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Adway v. State

Court of Appeals of Arkansas, Division IV

October 30, 2019

ROGRICK ADWAY, JR. APPELLANT
v.
STATE OF ARKANSAS APPELLEE

          APPEAL FROM THE JEFFERSON COUNTY CIRCUIT COURT [NO. 35CR-17-353] HONORABLE JODI RAINES DENNIS, JUDGE

          Potts Law Office, by: Gary W. Potts, for appellant.

          Leslie Rutledge, Att'y Gen., by: Chris R. Warthen, Ass't Att'y Gen., for appellee.

          BRANDON J. HARRISON, JUDGE.

         In July 2017, Rogrick Adway, Jr., was charged with simultaneous possession of drugs and firearms, possession of a Schedule VI controlled substance with purpose to deliver, fleeing, and use or possession of drug paraphernalia. After a jury trial, Adway was found guilty of all counts and sentenced to an aggregate term of fifteen years' imprisonment. On appeal, he argues that the circuit court erred in (1) denying his motion for directed verdict and (2) denying his request for a mistrial. We affirm the circuit court. Specific facts pertinent to each point on appeal will be discussed below.

         I. Directed Verdict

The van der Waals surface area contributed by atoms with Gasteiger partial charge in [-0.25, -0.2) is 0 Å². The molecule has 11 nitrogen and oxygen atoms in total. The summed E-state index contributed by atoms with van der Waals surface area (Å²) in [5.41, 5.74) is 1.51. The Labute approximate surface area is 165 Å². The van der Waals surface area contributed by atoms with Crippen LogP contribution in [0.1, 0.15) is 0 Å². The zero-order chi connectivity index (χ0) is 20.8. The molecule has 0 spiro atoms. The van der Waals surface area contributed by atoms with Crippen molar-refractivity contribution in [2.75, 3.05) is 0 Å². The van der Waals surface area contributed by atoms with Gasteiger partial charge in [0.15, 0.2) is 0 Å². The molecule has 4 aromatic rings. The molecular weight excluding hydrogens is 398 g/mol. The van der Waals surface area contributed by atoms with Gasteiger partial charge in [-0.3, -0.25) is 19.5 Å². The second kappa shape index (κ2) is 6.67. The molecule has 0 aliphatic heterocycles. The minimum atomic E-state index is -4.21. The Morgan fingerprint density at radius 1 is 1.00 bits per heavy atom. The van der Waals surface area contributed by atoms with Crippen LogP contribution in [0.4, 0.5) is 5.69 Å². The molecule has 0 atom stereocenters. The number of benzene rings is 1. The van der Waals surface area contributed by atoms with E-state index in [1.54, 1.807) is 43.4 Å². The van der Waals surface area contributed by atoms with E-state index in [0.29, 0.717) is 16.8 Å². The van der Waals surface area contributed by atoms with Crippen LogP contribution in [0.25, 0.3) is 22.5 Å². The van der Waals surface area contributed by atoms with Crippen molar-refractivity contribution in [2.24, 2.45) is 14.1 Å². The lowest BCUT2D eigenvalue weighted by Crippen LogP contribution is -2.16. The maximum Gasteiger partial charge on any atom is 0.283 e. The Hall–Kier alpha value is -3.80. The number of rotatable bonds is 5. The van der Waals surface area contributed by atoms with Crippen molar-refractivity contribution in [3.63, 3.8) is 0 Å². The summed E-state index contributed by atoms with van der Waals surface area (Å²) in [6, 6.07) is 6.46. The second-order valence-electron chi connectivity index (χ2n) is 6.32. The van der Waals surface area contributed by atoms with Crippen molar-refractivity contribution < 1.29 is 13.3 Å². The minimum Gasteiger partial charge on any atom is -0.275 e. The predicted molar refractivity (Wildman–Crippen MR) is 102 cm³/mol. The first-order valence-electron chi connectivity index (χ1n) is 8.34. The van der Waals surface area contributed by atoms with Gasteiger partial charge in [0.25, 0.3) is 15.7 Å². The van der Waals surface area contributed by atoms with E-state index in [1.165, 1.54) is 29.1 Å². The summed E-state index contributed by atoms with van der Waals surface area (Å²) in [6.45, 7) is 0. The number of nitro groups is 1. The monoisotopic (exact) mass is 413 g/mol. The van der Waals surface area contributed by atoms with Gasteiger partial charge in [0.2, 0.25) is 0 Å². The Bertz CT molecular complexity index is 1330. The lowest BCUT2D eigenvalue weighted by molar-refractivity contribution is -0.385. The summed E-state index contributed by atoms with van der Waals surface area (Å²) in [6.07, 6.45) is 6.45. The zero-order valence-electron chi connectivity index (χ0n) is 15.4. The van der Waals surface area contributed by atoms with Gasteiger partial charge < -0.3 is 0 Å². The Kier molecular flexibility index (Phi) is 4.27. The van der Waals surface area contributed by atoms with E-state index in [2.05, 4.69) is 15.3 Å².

At a jury trial on 17 September 2018, Detective Richard McCorvy with the Pine Bluff Police Department testified that on 2 June 2017, he and Detective Matthew Pate were surveilling the Piney Wood Apartments based on suspicion of drug activity. McCorvy saw Adway exit an apartment carrying a backpack on his shoulder and "looking from side to side suspiciously . . . to make sure nobody was looking while he was messing with the backpack." A second man, Jose Cirino, also left the apartment, locked the door, and got into a green Toyota Camry. Adway walked to the Camry, put the backpack inside the car through the window, then walked to a different apartment carrying some tissue paper. Adway returned a few minutes later, got into the passenger side of the car, and the two men left the apartment complex. McCorvy and Pate followed the car and made a traffic stop a short time later. Cirino did not stop the car immediately but instead drove slowly for another one hundred feet before stopping near a back gate in the apartment complex. As the car was still moving, McCorvy observed both men "reaching down," and it appeared that the men were "trying to hide something." When the car stopped, Adway exited the passenger side with the backpack and ran back into the apartment complex. McCorvy chased him, and as he went around the corner of a building, he saw Adway emerging from behind an AC unit-minus one backpack. McCorvy saw the backpack next to the AC unit but continued to chase Adway and took him into custody a short time later. As they walked back toward the cars, Detective Pate approached and continued to escort Adway while McCorvy went back and retrieved the backpack. Detective Pate also testified and corroborated McCorvy's account of what happened before, during, and after the traffic stop.